With COVID-19 forcing churches to curtail religious activities, many spiritual communities have been obliged to brush up on digital skills. Instead of gathering together they started streaming daily and weekly services.
"We've always had guests in the chapel. But since we couldn't receive them because of the coronavirus, we decided to stream our services," explained Sister Walburga, a Benedictine nun at Minster Abbey in Kent, southern England.
She's the youngest of 11 nuns, and launched the abbey's Twitter account almost a year and a half ago. Today, it boasts more than 5,000 followers, and she's responsible for keeping it up-to-date and making sure the midday office, a daily prayer service, can be followed live on YouTube.
Technically, it's fairly simple. The images aren't especially riveting — the camera is fixed on a view of the altar and the high, sun-filled windows — but the singing nuns can be heard loud and clear. Sister Walburga told DW that the viewer numbers ranged from 30 to 50 each day, but said it was important for the nuns to once again share their song and prayers with others. She'll also send the text of the service by email on request. "All the nuns see this as a positive thing, even our oldest one who is 94!"
Minster Abbey isn't the only religious establishment to have turned to livestreaming during the coronavirus pandemic. In Germany, several monasteries and convents have also been using digital means to ensure worshippers can take part in their services.
"We launched on March 21 after rehearsing for about three days," said Father Maximilian from Münsterschwarzach Abbey, northwest of Nuremberg. "We had no livestreaming experience." He told DW that it took "quite a lot of rehearsing and readjusting until the quality was acceptable."
His abbey's services have been drawing between 70 and 120 live viewers, with several hundred tuning in later. There has been "plenty of praise and thanks" — but also technical tips, along with donations. Many people have also filled out the abbey's online form asking for a particular prayer.
The German Conference of Superiors of Religious Orders (DOK), which represents Catholic orders in Germany, has a list of many of the various available streaming sessions on its website. Spokesperson Arnulf Salmen said the pandemic had "forced" congregations to become more familiar with new forms of communication, such as Facebook, YouTube, Twitter and Zoom — and the experience had been positive.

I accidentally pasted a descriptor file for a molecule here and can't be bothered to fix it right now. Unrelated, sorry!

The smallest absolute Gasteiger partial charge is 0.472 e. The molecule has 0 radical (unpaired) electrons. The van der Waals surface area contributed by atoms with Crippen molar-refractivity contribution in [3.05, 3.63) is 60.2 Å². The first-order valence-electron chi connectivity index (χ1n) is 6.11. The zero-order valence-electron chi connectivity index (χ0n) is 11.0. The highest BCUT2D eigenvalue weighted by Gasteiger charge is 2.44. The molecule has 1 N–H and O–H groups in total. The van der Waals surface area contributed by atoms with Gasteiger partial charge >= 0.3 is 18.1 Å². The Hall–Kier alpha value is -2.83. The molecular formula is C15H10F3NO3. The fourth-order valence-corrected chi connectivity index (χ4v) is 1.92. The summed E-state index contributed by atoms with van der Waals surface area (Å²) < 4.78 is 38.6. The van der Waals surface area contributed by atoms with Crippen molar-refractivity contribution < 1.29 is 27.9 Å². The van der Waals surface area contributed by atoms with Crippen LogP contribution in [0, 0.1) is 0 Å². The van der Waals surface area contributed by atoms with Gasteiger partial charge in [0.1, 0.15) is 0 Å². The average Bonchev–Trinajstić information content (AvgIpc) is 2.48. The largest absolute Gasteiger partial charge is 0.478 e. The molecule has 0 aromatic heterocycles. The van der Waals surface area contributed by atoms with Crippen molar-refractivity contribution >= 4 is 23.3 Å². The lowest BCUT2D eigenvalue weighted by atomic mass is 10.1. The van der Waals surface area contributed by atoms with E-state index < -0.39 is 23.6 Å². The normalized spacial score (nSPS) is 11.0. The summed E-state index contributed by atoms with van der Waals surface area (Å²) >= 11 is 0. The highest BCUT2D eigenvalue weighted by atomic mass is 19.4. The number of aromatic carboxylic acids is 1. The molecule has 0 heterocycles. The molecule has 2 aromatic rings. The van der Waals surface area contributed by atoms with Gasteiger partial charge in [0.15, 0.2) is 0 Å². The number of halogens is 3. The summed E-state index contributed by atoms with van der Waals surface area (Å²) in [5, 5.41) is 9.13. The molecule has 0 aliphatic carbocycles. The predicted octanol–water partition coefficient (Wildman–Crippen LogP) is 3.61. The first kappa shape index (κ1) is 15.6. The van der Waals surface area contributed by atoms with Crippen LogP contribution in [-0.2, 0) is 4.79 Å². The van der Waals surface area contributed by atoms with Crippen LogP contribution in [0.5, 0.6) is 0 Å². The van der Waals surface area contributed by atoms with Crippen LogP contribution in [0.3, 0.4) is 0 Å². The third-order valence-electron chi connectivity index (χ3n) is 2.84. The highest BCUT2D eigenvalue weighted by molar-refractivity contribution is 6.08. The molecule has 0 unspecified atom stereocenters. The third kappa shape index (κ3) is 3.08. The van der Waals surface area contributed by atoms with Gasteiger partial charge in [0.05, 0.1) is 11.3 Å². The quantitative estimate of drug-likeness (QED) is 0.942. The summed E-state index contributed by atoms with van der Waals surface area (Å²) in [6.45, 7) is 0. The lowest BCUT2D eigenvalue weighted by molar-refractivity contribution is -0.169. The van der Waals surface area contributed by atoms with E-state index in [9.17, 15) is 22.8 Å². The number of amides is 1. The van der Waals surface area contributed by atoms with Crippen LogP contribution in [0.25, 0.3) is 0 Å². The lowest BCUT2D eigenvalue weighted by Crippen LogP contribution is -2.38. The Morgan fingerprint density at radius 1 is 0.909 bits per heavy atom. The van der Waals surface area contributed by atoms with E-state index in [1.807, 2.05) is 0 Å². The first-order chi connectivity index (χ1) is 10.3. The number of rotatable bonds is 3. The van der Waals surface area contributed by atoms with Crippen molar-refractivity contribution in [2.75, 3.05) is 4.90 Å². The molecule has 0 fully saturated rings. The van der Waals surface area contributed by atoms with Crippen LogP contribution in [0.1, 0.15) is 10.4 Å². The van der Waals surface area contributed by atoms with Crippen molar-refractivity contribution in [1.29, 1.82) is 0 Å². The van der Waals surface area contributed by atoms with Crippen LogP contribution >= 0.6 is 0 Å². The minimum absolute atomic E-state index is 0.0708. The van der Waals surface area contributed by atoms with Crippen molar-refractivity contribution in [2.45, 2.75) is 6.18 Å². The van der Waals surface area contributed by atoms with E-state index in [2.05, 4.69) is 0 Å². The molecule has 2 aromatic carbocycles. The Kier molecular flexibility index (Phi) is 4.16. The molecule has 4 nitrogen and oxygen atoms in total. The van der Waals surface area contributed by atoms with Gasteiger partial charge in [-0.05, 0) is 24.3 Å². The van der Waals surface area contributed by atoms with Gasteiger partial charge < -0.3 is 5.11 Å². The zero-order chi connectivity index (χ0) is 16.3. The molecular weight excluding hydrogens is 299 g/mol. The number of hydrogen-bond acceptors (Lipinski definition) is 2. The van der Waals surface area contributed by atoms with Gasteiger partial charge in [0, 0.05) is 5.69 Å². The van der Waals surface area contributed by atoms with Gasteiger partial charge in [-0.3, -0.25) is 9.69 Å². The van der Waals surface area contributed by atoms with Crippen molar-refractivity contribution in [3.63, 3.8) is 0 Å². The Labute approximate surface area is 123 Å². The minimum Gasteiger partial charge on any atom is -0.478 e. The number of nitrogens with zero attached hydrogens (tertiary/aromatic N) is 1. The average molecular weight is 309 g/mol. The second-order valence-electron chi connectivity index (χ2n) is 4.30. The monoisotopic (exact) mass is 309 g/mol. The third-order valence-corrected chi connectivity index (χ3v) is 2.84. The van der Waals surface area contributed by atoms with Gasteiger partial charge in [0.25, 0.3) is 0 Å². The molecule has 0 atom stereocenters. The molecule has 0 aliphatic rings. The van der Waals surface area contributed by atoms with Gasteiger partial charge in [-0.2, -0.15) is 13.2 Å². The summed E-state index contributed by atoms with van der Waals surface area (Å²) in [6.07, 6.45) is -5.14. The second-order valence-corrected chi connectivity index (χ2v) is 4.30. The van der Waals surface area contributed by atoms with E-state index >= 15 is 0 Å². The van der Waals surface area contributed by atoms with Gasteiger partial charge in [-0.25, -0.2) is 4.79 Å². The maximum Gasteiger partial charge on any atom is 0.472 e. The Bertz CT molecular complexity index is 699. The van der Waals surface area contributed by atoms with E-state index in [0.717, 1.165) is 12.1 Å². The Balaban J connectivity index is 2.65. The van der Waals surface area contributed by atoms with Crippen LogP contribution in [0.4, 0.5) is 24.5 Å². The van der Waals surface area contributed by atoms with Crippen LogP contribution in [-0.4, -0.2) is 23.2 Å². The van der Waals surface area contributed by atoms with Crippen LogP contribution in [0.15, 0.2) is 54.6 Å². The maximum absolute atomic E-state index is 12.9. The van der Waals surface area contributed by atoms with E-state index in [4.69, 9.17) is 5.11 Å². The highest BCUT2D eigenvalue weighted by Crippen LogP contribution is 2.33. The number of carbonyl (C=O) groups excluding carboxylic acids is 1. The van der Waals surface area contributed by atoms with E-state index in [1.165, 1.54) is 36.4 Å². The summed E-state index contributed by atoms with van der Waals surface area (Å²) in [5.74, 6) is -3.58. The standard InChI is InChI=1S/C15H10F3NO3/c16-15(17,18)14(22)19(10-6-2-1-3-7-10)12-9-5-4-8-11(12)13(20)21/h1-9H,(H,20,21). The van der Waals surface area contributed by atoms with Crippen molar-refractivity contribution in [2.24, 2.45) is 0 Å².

"Some of the orders have been extremely professional despite having very simple means," he said, adding that there was always a community member on hand to help with any technical issues.
Many of the larger monasteries have expanded their online offering. Apart from Münsterschwarzach, the St. Ottilien Archabbey and the Roggenburg Abbey in Bavaria, as well as the Gerleve Abbey and the Stiepel Priory in North Rhine-Westphalia, also decided to stream their services. In Austria, the Cistercian Abbey of Heiligenkreuz has been streaming the audio of all five of its daily offices.
Viera Pirker, of the University of Vienna's theology department, finds the whole development "very interesting," in part because the traditional offices in these establishments aren't usually that accessible to the public.
"This should not be seen as advertising," she insisted. "The monasteries simply want to maintain their spiritual services and allow people to participate." After all, this is about "solidarity within the church."
Pirker also thought it was good that establishments hadn't tailored or perfected their livestreams in any way. To her, it didn't matter that somebody's voice might not be perfect, or that the camera wasn't flattering. "It's just normal, and the monasteries are daring to show normality."
The Protestant Stadtkloster Segen is church in a touristy part of Prenzlauer Berg in Berlin, opposite a Jewish cemetery and not far from one of the city's biggest organic supermarkets. It began streaming its Sunday evening service on Zoom after Easter, attracting between 35 and 50 viewers every week.
"It was an important experience for us," said Georg Schubert of the Don Camillo community, which holds the services. "Some Sundays, we couldn't have a service. But we were able to find a way for people to do the same thing at the same time."
Schubert also said the live nature of the experience was crucial. One of the regular viewers is a New Yorker who had once stayed at the Stadtkloster, while another is a neighbor who doesn't dare come to the church because she's in the high-risk category for COVID-19.
Schubert said he wanted the church to continue with the weekly streaming session. "It's important for us as the church to go toward people, and not simply expect them always to come to us."